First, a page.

The first phase of Universal Orlando’s Endless Summer Resort will open in August 2019 and has started taking reservations — though its first guests will pay more per night than Universal’s promotional rates would suggest.
Located on the former site of the Wet n’ Wild water park at the corner of International Drive and Universal Boulevard, the Surfside Inn and Suites will feature 750 guest rooms when it opens, including 390 two-bedroom suites which Universal says can fit six adults. When the other part of the Endless Summer Resort, called the Dockside Inn and Suites, opens in 2020, another 2,050 rooms and suites will be available. Like the rest of Universal’s hotels, it will be operated in collaboration with Loews Hotels.
“This hotel checks every box — quality, family-friendly suites and exclusive benefits that only come with staying in one of our hotels at a value that is simply unmatched in Orlando,” Vince LaRuffa, senior vice president of resort sales and marketing at Universal Orlando Resort, said in a statement. “With the addition of this new Value hotel category, we now offer a hotel for every style and budget.”
First announced in April, the resort’s promotional rates start as low as $73 per night for a seven-night stay in a standard room and $111 per night for the two-bedroom suites — lower than anything currently offered on Universal property and beating the lowest list prices for Walt Disney World’s trio of All-Star resorts.
For guests wanting to be among the very first to stay in the new resort, however, rates will be higher. A seven-day stay from Aug. 1- 8, 2019 — the first dates available — will cost $124 per night in a standard room and $168 per night for the suites. Prices for bookings later that same month come closer to the advertised rates.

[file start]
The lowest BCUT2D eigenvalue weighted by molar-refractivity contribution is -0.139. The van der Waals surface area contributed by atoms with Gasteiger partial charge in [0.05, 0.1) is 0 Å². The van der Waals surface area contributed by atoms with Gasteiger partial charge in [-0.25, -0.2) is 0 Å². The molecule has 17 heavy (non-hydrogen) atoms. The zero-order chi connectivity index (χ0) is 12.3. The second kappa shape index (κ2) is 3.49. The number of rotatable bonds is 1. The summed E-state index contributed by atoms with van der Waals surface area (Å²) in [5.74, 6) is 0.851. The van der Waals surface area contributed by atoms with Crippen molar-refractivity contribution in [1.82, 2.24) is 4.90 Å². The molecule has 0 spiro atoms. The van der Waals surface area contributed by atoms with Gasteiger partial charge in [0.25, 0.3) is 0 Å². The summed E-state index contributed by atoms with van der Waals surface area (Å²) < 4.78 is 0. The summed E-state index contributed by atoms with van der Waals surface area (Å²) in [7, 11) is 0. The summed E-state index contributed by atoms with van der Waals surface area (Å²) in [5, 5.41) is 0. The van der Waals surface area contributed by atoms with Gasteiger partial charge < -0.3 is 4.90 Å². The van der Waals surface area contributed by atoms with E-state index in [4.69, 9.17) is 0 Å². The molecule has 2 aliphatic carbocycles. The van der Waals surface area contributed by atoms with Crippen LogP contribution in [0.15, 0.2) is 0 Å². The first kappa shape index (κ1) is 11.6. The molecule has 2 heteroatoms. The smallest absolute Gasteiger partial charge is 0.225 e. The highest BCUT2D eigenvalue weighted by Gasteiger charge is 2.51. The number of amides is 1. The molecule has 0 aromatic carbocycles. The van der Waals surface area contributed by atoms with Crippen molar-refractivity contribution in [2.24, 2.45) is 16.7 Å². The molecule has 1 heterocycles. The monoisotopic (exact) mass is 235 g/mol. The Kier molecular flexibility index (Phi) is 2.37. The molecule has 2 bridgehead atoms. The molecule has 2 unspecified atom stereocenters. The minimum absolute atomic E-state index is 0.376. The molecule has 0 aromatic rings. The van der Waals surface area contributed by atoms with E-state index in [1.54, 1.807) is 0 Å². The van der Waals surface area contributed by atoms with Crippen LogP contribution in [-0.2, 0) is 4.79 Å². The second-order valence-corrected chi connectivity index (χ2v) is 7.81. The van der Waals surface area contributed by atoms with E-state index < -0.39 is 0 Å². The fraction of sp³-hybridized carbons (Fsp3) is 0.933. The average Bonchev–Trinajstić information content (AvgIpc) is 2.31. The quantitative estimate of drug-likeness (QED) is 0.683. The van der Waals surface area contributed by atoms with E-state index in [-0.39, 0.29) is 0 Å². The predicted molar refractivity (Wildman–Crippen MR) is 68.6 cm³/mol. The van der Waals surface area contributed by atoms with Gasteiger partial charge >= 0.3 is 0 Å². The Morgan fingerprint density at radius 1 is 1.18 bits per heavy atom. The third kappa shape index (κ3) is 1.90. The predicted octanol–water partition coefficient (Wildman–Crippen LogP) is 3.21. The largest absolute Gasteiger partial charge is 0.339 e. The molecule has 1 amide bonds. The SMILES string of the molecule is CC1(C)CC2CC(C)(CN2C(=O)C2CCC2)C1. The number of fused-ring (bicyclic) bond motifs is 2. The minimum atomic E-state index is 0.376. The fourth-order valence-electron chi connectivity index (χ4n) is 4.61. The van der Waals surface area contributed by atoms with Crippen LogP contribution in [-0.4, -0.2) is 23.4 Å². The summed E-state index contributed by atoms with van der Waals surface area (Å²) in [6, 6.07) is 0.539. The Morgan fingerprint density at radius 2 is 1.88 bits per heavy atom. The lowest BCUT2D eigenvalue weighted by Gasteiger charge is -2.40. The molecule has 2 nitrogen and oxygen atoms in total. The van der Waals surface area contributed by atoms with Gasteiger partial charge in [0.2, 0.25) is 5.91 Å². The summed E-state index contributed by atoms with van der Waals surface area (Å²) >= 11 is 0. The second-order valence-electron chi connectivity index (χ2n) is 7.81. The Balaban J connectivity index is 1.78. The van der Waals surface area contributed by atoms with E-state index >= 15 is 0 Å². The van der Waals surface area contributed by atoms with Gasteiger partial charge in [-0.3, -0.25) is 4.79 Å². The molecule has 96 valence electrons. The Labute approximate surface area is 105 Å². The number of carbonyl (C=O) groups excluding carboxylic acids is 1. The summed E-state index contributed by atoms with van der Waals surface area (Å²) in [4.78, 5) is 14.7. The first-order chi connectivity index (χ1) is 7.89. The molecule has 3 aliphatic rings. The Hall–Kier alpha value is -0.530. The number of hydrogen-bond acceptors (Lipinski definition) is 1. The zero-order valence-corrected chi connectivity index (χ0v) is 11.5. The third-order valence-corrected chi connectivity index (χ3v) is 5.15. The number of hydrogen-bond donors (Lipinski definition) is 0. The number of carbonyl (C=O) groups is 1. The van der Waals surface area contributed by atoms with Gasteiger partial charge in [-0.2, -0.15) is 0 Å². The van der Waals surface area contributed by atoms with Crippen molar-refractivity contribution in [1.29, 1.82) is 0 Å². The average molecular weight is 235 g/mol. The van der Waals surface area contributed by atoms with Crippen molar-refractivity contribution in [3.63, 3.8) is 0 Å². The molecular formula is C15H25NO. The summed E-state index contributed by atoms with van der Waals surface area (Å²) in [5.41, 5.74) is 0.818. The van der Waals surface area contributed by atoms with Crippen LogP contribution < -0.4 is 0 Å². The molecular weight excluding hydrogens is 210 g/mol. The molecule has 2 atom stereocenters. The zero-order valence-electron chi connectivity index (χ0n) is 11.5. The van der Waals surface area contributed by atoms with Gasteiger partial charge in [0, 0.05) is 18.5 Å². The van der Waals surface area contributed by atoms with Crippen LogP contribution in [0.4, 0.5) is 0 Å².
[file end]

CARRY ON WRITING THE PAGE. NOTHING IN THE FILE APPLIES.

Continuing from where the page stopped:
Universal also detailed some additional amenities which will be offered at the new hotel. It will feature similar perks as other on-site hotels, such as early admission to the parks and free shuttle bus transportation, though the included Universal Express pass to skip the lines at rides will stay exclusive to Universal’s three oldest resorts.
The hotel will also feature a surfboard-shaped pool, a fitness center, a coffee bar in the lobby and a food court. There was no mention of a table service restaurant but the lower-priced resorts at Universal and Disney typically don’t offer such a dining option.
Universal’s Endless Summer Resort represents not only a major expansion of Universal’s hotel room capacity, but also a departure from the established separation between the major theme park destinations and surrounding “off-site” hotels. While tourism experts don’t expect neighboring I-Drive hotels to suffer any serious decline because of Universal’s new resort, they may have to offer guests something more than a low rate.
“The other hoteliers in the market are definitely going to have to up their game,” said Paul Sexton, vice president of Orlando hotel services firm HREC Investment Advisors. “They cannot any longer afford to just get by on an OK-quality hotel and to do their marketing in a way that attracts the lower-priced buyers.”